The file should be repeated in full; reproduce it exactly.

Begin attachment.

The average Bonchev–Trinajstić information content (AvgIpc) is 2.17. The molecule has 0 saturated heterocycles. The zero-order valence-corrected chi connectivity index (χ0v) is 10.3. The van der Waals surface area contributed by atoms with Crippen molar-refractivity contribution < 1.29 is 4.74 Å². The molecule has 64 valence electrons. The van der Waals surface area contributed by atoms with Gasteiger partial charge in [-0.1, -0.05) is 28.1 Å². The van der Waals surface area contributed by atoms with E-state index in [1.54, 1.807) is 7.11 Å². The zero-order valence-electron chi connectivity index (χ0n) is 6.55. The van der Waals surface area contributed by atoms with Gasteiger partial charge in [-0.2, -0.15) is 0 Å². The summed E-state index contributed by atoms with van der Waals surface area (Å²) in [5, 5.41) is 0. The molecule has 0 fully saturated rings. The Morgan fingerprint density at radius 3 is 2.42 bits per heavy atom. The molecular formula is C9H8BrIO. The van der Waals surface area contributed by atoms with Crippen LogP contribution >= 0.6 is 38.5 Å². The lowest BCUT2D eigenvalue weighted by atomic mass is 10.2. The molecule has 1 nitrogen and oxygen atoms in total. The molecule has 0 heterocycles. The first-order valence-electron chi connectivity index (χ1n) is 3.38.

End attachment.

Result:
The average Bonchev–Trinajstić information content (AvgIpc) is 2.17. The molecule has 0 saturated heterocycles. The zero-order valence-corrected chi connectivity index (χ0v) is 10.3. The van der Waals surface area contributed by atoms with Crippen molar-refractivity contribution < 1.29 is 4.74 Å². The molecule has 64 valence electrons. The van der Waals surface area contributed by atoms with Gasteiger partial charge in [-0.1, -0.05) is 28.1 Å². The van der Waals surface area contributed by atoms with E-state index in [1.54, 1.807) is 7.11 Å². The zero-order valence-electron chi connectivity index (χ0n) is 6.55. The van der Waals surface area contributed by atoms with Gasteiger partial charge in [-0.2, -0.15) is 0 Å². The summed E-state index contributed by atoms with van der Waals surface area (Å²) in [5, 5.41) is 0. The molecule has 0 fully saturated rings. The Morgan fingerprint density at radius 3 is 2.42 bits per heavy atom. The molecular formula is C9H8BrIO. The van der Waals surface area contributed by atoms with Crippen LogP contribution >= 0.6 is 38.5 Å². The lowest BCUT2D eigenvalue weighted by atomic mass is 10.2. The molecule has 1 nitrogen and oxygen atoms in total. The molecule has 0 heterocycles. The first-order valence-electron chi connectivity index (χ1n) is 3.38.